When the market is rising rapidly, homeowners are often too scared to sell because if they do, it will cost them more to get back in. Of course if they all sold the market would fall due to the higher volume of stock. Agents will often say that the prices are booming, but they have no stock.

    It’s the buyers and sellers who move countercyclical that get the benefit both ways, everyone else is just herding as TRB would say.

    You said you were in Melbourne – watch the market and maybe in late 2012 or early 2013 would be a good time to buy, but it’s a long call, it could easily be later than that. Melbourne is looking pretty brittle.

    Also there really is so much infrastructure building coming online that will force up prices in WA and Qld – I don’t know if there will be much flow on to Melbourne though – I don’t see why it would, but who knows, the way money filters through is very complex.


  23. andy dufresne Says:

    Thanks for that. I’ve never spent much time analysing indicies to be truthful. I’ve been around long enough in my market to know where the opportunities lie. I’ve never ventured from that comfort zone.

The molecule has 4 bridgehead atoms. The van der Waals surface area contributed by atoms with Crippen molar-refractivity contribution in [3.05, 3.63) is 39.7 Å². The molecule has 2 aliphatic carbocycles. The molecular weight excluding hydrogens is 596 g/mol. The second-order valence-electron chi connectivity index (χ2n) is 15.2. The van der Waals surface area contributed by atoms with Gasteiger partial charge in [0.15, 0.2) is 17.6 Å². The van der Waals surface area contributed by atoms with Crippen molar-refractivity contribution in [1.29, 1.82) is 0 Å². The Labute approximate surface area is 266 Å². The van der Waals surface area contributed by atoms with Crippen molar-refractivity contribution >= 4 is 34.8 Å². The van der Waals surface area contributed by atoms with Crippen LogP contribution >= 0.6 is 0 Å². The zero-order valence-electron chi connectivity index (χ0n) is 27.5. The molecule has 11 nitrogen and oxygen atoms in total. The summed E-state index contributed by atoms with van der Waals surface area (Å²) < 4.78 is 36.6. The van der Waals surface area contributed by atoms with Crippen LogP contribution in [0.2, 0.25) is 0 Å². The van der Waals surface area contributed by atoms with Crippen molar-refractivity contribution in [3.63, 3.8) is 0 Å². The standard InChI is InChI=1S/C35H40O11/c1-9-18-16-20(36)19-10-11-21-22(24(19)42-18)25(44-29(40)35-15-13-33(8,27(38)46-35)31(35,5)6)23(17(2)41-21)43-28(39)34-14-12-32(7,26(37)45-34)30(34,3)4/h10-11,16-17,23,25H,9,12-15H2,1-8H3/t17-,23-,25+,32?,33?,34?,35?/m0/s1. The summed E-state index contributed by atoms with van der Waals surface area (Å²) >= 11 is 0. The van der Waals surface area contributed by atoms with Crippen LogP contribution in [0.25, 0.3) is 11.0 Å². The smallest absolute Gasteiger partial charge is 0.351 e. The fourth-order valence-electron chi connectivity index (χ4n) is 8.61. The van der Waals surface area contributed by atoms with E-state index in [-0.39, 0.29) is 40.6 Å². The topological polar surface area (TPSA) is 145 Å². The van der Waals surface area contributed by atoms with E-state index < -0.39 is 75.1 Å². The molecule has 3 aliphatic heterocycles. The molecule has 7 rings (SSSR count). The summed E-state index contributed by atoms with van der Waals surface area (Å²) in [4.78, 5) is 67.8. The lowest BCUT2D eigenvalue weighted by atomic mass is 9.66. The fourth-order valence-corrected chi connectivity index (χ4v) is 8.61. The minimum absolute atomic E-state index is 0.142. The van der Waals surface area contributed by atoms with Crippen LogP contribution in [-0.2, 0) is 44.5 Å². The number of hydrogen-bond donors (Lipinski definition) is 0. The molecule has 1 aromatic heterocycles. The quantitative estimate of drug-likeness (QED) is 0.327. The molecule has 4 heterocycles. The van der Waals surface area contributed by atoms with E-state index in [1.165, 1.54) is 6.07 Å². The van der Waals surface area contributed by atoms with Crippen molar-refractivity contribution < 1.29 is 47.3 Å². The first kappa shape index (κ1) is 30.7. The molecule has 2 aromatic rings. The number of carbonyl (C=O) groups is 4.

I see plenty of discounting in Melbourne at present, but don’t feel the value is there for investors or developers. This isn’t deterring some from still taking the leap and I cannot honestly understand how many are holding on to expensive projects that aren’t selling.

    OOs might be able to make a case, but they’d need a good dose of emotion and a solid 5-10 year plan to help.

  24. Peter Fraser Says:

    I agree Andy – I wouldn’t buy in Melbourne at the moment as an investment – but some people will.

    People sometimes just get stuck with investments that they should have unloaded. I also see people who proceed with projects that should be canned, but they do because they think it is their last hope. Desperation leads to greater desperation.

    You seem to have a very good overview of your market.

    Take care.

  25. mel Says:

    The earlier comment about PF being a spruiker is ludicrous.

    More people should have a close look at the numbers before writing false information about them.